How Many Years Does A Septic System Last?

Stacy Randall
by Stacy Randall

If you’ve just moved into a new home in a rural or suburban area, chances are you have a septic system. But don’t worry! A septic system shouldn’t be a deal-breaker, though you might be wondering how long it will last.

A septic system can last for 15-40 years depending on installation, maintenance, and usage. Steel septic systems only last for 15-20 years, and plastic tanks can last for 30-40 years. Concrete septic systems are the strongest and can last more than 40 years.

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How Long Does a Septic System Last?

It is true that with the proper maintenance and care, a septic system will last you many years. However, though these systems are designed to last, a septic tank that is installed underground will deteriorate eventually.

The average lifespan of a septic system depends on a number of factors including the material it is made of, how well it was installed, its’ workload, and how well it’s maintained. Though, you can typically expect your septic system to last between 15 and 40 years.

Septic Tank Materials

Septic tanks are most commonly made of steel, plastic, or concrete. Each material has its pros and cons that contribute to how long the septic system is going to last before needing a repair or replacement.

1. Steel

A steel septic tank will inevitably rust over time. How quickly the tank will rust is affected by soil acidity and the steel septic tank’s quality. The worse the quality of steel, the faster your septic tank will rust.

Because of its habit of rusting, steel septic tanks tend only to last fifteen to twenty years. Rusting can get so bad that tank bottoms disappear entirely as the rust eats it away.

To ensure your steel septic tank lasts as long as possible, you should have it inspected often. A professional can catch rust and other issues before they become more significant problems.

2. Plastic

Plastic septic tanks are cheaper and easier to install than other septic tanks. It is also possible to install a plastic septic tank in a wider variety of places than other tanks.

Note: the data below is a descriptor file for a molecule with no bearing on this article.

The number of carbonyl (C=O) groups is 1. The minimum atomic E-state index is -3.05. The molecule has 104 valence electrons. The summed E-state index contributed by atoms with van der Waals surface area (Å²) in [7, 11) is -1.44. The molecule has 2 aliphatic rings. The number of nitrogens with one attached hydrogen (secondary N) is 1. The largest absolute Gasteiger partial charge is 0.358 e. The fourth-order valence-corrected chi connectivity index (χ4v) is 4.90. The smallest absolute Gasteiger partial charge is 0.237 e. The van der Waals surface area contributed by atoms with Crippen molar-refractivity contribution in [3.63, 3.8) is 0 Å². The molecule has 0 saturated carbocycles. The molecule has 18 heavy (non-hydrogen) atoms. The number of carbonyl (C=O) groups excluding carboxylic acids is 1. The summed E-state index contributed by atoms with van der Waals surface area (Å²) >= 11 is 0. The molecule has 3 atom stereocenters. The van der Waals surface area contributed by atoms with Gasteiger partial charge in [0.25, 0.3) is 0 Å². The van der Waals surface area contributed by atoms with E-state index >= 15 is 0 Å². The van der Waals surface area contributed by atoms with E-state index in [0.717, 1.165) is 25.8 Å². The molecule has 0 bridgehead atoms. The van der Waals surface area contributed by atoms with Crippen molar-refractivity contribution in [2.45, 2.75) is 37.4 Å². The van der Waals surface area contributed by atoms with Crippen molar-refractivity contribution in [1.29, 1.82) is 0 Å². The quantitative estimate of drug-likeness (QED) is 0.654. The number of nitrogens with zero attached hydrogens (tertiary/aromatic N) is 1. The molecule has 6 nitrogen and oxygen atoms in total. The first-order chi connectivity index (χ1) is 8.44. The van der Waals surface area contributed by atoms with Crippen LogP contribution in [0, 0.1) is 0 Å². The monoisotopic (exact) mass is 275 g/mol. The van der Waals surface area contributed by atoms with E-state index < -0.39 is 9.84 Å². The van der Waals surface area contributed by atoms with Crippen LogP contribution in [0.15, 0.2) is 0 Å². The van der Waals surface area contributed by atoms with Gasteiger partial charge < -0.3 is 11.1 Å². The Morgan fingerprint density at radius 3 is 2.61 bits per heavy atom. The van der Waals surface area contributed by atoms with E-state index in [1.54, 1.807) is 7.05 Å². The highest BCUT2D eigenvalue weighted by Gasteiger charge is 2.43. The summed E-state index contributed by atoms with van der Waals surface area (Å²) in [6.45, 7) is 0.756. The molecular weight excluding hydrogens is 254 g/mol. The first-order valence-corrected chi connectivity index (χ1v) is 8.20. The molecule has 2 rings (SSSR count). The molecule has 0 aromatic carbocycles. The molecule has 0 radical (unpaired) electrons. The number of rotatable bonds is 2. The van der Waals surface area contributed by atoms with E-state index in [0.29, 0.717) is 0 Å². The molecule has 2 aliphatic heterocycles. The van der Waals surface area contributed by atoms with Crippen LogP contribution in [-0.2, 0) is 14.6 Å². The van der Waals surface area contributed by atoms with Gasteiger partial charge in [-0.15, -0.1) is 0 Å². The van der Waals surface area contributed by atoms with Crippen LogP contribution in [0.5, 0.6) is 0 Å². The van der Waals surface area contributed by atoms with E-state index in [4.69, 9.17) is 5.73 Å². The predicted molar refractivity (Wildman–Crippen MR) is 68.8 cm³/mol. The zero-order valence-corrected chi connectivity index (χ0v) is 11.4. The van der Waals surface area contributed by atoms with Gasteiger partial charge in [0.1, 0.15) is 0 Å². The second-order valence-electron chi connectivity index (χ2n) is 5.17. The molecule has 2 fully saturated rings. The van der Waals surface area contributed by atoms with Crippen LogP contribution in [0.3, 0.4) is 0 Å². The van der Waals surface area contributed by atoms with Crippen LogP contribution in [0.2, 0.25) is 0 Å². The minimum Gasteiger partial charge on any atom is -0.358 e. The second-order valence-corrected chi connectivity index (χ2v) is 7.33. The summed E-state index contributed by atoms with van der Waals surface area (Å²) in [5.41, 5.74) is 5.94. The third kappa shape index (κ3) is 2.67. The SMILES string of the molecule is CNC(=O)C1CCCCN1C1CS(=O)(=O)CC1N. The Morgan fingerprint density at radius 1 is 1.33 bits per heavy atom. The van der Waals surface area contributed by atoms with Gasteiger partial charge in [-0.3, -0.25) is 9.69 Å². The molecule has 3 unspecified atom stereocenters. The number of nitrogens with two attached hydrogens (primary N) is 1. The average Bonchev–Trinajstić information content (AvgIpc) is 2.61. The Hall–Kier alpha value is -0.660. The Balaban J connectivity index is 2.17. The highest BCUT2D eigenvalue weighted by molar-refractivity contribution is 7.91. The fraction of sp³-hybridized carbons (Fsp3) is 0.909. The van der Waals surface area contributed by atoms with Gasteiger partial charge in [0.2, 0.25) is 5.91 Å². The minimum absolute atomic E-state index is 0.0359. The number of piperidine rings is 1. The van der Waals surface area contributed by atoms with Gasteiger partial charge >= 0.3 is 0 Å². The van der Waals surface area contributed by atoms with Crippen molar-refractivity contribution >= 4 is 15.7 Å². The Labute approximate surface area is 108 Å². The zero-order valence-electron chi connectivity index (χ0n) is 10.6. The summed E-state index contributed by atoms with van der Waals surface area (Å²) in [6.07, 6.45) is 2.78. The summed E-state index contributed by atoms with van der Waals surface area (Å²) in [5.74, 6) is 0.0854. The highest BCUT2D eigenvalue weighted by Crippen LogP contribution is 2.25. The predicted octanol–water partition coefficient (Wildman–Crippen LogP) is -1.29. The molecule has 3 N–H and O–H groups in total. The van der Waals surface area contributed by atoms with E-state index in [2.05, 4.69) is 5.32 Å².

Plastic septic tanks are crack-resistant due to the flexibility of the material. They are also immune to corrosion, meaning they won’t rust like steel options. Because of this, plastic septic tanks can last thirty to forty years if well-maintained.

However, because plastic is less sturdy than other septic tank material alternatives, it can get crushed more easily. If vehicles drive over where your tank is buried, the pressure will likely crush a plastic septic tank. Though crack-resistant, plastic septic tanks are more susceptible to damage than sturdier materials like steel and concrete.

3. Concrete

Concrete has the longest lifespan of any septic tank material. If well-maintained, concrete tanks can last anywhere from forty years to indefinitely. Concrete septic tanks are very durable because concrete is so sturdy.

Concrete septic tanks also won’t be affected by changes in the environment. These changes include growing tree roots, changing soil conditions, or vehicles driving over the area where the tank is buried. You also won’t need to perform as much maintenance on concrete septic tanks as on their counterparts.

However, concrete is more vulnerable to corrosion and susceptible to cracks than plastic tanks. Corrosion is more likely to occur if you have highly acidic groundwater in your soil.

If your concrete septic tank is well-maintained, you can avoid cracks and corrosion. If your tank is ill-maintained, cracks can get out of hand and cause complicated septic tank repairs.

Why Do Septic Systems Fail?

The most common cause of septic system failure is poor maintenance. Though, they can also fail as a result of inappropriate design, improper installation, overloading the system with more water it can take, or even physical damage.

Septic System Maintenance

No matter the material your septic system is made from, it is only as good as its maintenance. If you take poor care of your septic system, this drastically reduces its lifespan. The following are just a few ways to maintain your septic system properly, so it works for years to come: